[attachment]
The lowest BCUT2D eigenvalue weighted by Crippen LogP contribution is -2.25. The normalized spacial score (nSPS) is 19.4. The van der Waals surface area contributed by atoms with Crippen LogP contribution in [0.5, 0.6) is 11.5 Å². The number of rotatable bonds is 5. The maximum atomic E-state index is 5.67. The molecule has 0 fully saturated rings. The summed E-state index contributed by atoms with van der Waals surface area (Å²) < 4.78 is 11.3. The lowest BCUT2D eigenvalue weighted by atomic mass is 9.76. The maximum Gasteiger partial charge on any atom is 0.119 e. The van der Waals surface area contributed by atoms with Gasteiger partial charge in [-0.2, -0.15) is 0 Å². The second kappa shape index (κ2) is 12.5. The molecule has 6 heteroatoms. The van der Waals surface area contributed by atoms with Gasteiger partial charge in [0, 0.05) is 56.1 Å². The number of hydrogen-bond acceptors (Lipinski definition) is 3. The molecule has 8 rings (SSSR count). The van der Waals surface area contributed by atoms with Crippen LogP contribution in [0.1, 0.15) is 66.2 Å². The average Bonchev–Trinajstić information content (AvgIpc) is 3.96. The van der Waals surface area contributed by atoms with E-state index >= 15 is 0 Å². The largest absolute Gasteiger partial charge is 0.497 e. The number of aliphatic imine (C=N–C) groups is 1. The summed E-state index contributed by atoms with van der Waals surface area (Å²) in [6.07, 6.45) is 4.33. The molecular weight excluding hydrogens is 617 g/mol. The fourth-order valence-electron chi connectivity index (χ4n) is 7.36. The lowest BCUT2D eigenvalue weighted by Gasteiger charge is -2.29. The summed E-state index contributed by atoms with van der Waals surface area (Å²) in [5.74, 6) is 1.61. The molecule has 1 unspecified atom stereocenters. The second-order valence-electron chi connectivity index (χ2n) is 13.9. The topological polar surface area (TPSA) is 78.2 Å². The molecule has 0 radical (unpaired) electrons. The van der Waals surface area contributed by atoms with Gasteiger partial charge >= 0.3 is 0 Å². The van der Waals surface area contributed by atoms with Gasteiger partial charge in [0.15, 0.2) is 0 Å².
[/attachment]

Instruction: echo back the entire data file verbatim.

The lowest BCUT2D eigenvalue weighted by Crippen LogP contribution is -2.25. The normalized spacial score (nSPS) is 19.4. The van der Waals surface area contributed by atoms with Crippen LogP contribution in [0.5, 0.6) is 11.5 Å². The number of rotatable bonds is 5. The maximum atomic E-state index is 5.67. The molecule has 0 fully saturated rings. The summed E-state index contributed by atoms with van der Waals surface area (Å²) < 4.78 is 11.3. The lowest BCUT2D eigenvalue weighted by atomic mass is 9.76. The maximum Gasteiger partial charge on any atom is 0.119 e. The van der Waals surface area contributed by atoms with Gasteiger partial charge in [-0.2, -0.15) is 0 Å². The second kappa shape index (κ2) is 12.5. The molecule has 6 heteroatoms. The van der Waals surface area contributed by atoms with Gasteiger partial charge in [0, 0.05) is 56.1 Å². The number of hydrogen-bond acceptors (Lipinski definition) is 3. The molecule has 8 rings (SSSR count). The van der Waals surface area contributed by atoms with Crippen LogP contribution in [0.1, 0.15) is 66.2 Å². The average Bonchev–Trinajstić information content (AvgIpc) is 3.96. The van der Waals surface area contributed by atoms with E-state index >= 15 is 0 Å². The largest absolute Gasteiger partial charge is 0.497 e. The number of aliphatic imine (C=N–C) groups is 1. The summed E-state index contributed by atoms with van der Waals surface area (Å²) in [6.07, 6.45) is 4.33. The molecular weight excluding hydrogens is 617 g/mol. The fourth-order valence-electron chi connectivity index (χ4n) is 7.36. The lowest BCUT2D eigenvalue weighted by Gasteiger charge is -2.29. The summed E-state index contributed by atoms with van der Waals surface area (Å²) in [5.74, 6) is 1.61. The molecule has 1 unspecified atom stereocenters. The second-order valence-electron chi connectivity index (χ2n) is 13.9. The topological polar surface area (TPSA) is 78.2 Å². The molecule has 0 radical (unpaired) electrons. The van der Waals surface area contributed by atoms with Gasteiger partial charge >= 0.3 is 0 Å². The van der Waals surface area contributed by atoms with Gasteiger partial charge in [0.15, 0.2) is 0 Å².